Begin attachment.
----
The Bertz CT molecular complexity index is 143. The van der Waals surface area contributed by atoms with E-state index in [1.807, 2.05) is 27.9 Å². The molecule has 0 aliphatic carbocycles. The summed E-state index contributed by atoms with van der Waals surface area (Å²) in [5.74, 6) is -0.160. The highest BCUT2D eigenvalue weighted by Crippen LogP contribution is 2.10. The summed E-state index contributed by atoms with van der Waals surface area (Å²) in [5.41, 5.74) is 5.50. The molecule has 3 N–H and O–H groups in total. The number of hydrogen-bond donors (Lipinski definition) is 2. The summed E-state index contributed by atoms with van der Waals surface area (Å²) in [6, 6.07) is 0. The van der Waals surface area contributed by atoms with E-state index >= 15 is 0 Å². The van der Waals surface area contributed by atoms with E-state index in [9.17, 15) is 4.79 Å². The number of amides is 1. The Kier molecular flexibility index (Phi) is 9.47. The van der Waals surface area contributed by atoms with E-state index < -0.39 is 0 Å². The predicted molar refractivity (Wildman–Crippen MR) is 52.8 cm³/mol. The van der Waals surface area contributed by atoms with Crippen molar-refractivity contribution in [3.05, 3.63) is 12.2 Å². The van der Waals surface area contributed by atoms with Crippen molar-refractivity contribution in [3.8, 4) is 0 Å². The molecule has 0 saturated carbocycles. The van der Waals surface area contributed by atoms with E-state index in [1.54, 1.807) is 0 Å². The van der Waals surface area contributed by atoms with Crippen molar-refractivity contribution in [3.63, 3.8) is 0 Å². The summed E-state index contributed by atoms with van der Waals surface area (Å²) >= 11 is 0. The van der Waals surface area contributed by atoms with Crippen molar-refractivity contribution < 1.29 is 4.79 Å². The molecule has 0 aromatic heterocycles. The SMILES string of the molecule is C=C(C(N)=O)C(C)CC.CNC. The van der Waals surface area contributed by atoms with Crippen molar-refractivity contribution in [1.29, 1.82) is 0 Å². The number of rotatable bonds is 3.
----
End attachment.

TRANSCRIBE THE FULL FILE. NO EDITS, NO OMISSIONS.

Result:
The Bertz CT molecular complexity index is 143. The van der Waals surface area contributed by atoms with E-state index in [1.807, 2.05) is 27.9 Å². The molecule has 0 aliphatic carbocycles. The summed E-state index contributed by atoms with van der Waals surface area (Å²) in [5.74, 6) is -0.160. The highest BCUT2D eigenvalue weighted by Crippen LogP contribution is 2.10. The summed E-state index contributed by atoms with van der Waals surface area (Å²) in [5.41, 5.74) is 5.50. The molecule has 3 N–H and O–H groups in total. The number of hydrogen-bond donors (Lipinski definition) is 2. The summed E-state index contributed by atoms with van der Waals surface area (Å²) in [6, 6.07) is 0. The van der Waals surface area contributed by atoms with E-state index >= 15 is 0 Å². The van der Waals surface area contributed by atoms with E-state index in [9.17, 15) is 4.79 Å². The number of amides is 1. The Kier molecular flexibility index (Phi) is 9.47. The van der Waals surface area contributed by atoms with E-state index < -0.39 is 0 Å². The predicted molar refractivity (Wildman–Crippen MR) is 52.8 cm³/mol. The van der Waals surface area contributed by atoms with Crippen molar-refractivity contribution in [3.05, 3.63) is 12.2 Å². The van der Waals surface area contributed by atoms with Crippen molar-refractivity contribution in [3.8, 4) is 0 Å². The molecule has 0 saturated carbocycles. The van der Waals surface area contributed by atoms with E-state index in [1.54, 1.807) is 0 Å². The van der Waals surface area contributed by atoms with Crippen molar-refractivity contribution in [3.63, 3.8) is 0 Å². The summed E-state index contributed by atoms with van der Waals surface area (Å²) >= 11 is 0. The van der Waals surface area contributed by atoms with Crippen molar-refractivity contribution < 1.29 is 4.79 Å². The molecule has 0 aromatic heterocycles. The SMILES string of the molecule is C=C(C(N)=O)C(C)CC.CNC. The van der Waals surface area contributed by atoms with Crippen molar-refractivity contribution in [1.29, 1.82) is 0 Å². The number of rotatable bonds is 3.